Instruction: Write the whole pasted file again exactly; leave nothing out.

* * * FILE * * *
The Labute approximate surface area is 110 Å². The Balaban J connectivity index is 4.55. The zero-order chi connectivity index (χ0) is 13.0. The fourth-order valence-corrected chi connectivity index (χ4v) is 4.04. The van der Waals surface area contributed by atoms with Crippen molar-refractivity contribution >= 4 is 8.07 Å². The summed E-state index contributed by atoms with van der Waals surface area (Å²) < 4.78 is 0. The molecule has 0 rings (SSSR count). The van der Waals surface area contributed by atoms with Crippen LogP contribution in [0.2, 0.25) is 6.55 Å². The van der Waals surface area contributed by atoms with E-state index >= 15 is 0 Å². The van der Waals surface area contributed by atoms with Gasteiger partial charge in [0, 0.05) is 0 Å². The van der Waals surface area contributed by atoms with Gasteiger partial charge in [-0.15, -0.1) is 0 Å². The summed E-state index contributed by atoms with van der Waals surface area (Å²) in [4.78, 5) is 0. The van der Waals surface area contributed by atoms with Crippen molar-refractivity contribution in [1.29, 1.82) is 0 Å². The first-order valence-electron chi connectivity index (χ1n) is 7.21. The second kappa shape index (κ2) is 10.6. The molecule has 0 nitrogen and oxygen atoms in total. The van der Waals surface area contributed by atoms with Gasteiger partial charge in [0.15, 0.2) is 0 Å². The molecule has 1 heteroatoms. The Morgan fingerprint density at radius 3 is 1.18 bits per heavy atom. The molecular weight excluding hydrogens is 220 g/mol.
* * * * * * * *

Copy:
The Labute approximate surface area is 110 Å². The Balaban J connectivity index is 4.55. The zero-order chi connectivity index (χ0) is 13.0. The fourth-order valence-corrected chi connectivity index (χ4v) is 4.04. The van der Waals surface area contributed by atoms with Crippen molar-refractivity contribution >= 4 is 8.07 Å². The summed E-state index contributed by atoms with van der Waals surface area (Å²) < 4.78 is 0. The molecule has 0 rings (SSSR count). The van der Waals surface area contributed by atoms with Crippen LogP contribution in [0.2, 0.25) is 6.55 Å². The van der Waals surface area contributed by atoms with E-state index >= 15 is 0 Å². The van der Waals surface area contributed by atoms with Gasteiger partial charge in [0, 0.05) is 0 Å². The van der Waals surface area contributed by atoms with Gasteiger partial charge in [-0.15, -0.1) is 0 Å². The summed E-state index contributed by atoms with van der Waals surface area (Å²) in [4.78, 5) is 0. The van der Waals surface area contributed by atoms with Crippen molar-refractivity contribution in [1.29, 1.82) is 0 Å². The first-order valence-electron chi connectivity index (χ1n) is 7.21. The second kappa shape index (κ2) is 10.6. The molecule has 0 nitrogen and oxygen atoms in total. The van der Waals surface area contributed by atoms with Gasteiger partial charge in [0.15, 0.2) is 0 Å². The molecule has 1 heteroatoms. The Morgan fingerprint density at radius 3 is 1.18 bits per heavy atom. The molecular weight excluding hydrogens is 220 g/mol.